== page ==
These are really simple to make so are perfect for people wanting to try something quite easy. For something like a sausage roll, I don’t really see the point in spending ages making your own pastry when you can buy ready rolled good quality pastry from the shop. It means making them is far quicker and easier, which is always a plus! You can use different sausage meat to make a variety of flavoured sausage rolls.
400g sausage meat or 6 sausages
320g ready rolled puff pastry
- Preheat the oven to 200ºC and spray a baking tray with oil
- Cut the pastry in half lengthways so you have two long thin strips
- If you are using sausages (this makes it even easier), remove the casings and line three sausages along the centre of each strip of pastry. If you are using sausage meat, roll this into two long strips and place in the middle of each strip of pastry
- Brush one of the long edges of pastry with milk and fold the other side of the pastry over to form a seal. Press down with a fork to make sure it is completely sealed
- Cut the sausage rolls into lengths as big or small as you like and put them on the baking tray
- Brush the sausage rolls with some milk and make a few cuts with scissors across the top
- Put them in the oven for 20 minutes until golden brown
Eat warm from the oven or allow to cool and enjoy later.
For Easter I knew I wanted to make a huge chocolate cake to celebrate being able to eat chocolate again. Tash at work made this cake and brought the spare third cake in for us all to eat. It was amazing! She gave me the recipe which she had got from a blog called Sunday Baking (http://www.sundaybaking.co.uk/pigs-in-mud-cake-mississippi-mud-cake-recipe-with-kit-kats/
). They created a pigs in mud cake which looks amazing with the pigs made out of fondant. I am not that creative and have never used fondant before so decided that because it was for Easter, I would make a chocolate nest in the middle.
Ingredients for the cake:
(This makes 3 cakes but you only need to use 2 for this cake)
250g unsalted butter
600g caster sugar
3 large eggs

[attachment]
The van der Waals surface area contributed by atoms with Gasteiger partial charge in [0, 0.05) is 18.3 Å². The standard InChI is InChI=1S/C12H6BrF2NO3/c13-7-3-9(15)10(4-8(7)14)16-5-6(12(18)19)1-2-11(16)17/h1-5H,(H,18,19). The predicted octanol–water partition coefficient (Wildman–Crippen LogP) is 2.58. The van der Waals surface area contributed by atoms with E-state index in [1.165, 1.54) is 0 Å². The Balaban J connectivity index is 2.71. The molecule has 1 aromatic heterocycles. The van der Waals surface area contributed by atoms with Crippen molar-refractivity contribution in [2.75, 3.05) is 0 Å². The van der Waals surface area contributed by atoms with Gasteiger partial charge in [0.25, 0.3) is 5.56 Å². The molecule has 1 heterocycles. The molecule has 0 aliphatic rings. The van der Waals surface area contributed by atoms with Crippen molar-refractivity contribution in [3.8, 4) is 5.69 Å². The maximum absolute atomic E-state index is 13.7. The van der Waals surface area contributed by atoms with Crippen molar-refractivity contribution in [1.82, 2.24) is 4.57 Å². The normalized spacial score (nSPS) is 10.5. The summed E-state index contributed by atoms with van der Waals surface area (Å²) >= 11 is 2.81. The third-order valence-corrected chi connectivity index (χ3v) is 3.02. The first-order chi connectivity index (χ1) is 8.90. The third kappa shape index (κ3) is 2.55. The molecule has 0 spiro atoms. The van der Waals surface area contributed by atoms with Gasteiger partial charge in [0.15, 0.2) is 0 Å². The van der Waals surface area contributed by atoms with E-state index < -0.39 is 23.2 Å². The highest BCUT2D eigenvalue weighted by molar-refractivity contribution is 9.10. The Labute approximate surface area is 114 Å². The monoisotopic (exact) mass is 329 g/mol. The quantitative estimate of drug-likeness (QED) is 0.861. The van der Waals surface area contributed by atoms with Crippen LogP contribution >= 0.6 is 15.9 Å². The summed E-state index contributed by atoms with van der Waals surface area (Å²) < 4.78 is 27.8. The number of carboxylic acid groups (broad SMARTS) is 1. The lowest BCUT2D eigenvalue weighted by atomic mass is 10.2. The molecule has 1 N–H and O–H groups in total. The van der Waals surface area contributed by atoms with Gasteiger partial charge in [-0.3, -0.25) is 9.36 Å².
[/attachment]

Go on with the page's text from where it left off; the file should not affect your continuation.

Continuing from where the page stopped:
470g plain flour – sifted
140g cocoa powder
2 tsp bicarbonate of soda
1/2 tsp salt
1 tsp vanilla extract
375ml boiling water
- Preheat the oven to 160°C (fan) / 180°C and line three 20cm cake tins
- Cream the butter and sugar together until light and fluffy and then add the eggs one at a time, mixing well in-between
- Sift the flour, cocoa powder, bicarbonate of soda and salt together in a separate bowl
- Mix the buttermilk and vanilla extract together in a jug
- Add 1/3 of the dry ingredients to the bowl with the butter and sugar and mix until completely combined
- Add 1/3 of the buttermilk mixture and again mix until completely combined. Repeat these steps until all of the ingredients are combined
- Slowly add the boiling water. At this stage I thought the mix looked incredibly wet, but keep mixing and the water does become combined and the mix becomes slightly thicker
- Divide the batter evenly between the three cake tins
- Bake for approximately 35-45 minutes. After 35 minutes, I found the cakes were still too runny inside when I tested them with a toothpick. I put them in for another 5 minutes, the toothpick wasn’t coming out clean, but this is the sort of cake that needs a slightly gooey centre
- Leave in the tin for 10 minutes or so to cool slightly and then remove from the tins and allow to cool completely on a wire rack before frosting
The frosting inside the cake
150g icing sugar – sifted
50g unsalted butter, softened
20g unsweetened cocoa powder
1 1/2 tbsp whole milk
- Beat together the icing sugar, cocoa and butter until the butter is completely mixed in and then gradually pour in the milk
- Once combined, beat until light and fluffy. Spread evenly on top of one of the cakes – I turn one of cakes upside down so that what will turn into being the middle of the cake was originally the bottom. I do this because it makes a flat surface to spread the frosting on and also makes it neater when you put the other cake on top
For the chocolate ganache
250ml double cream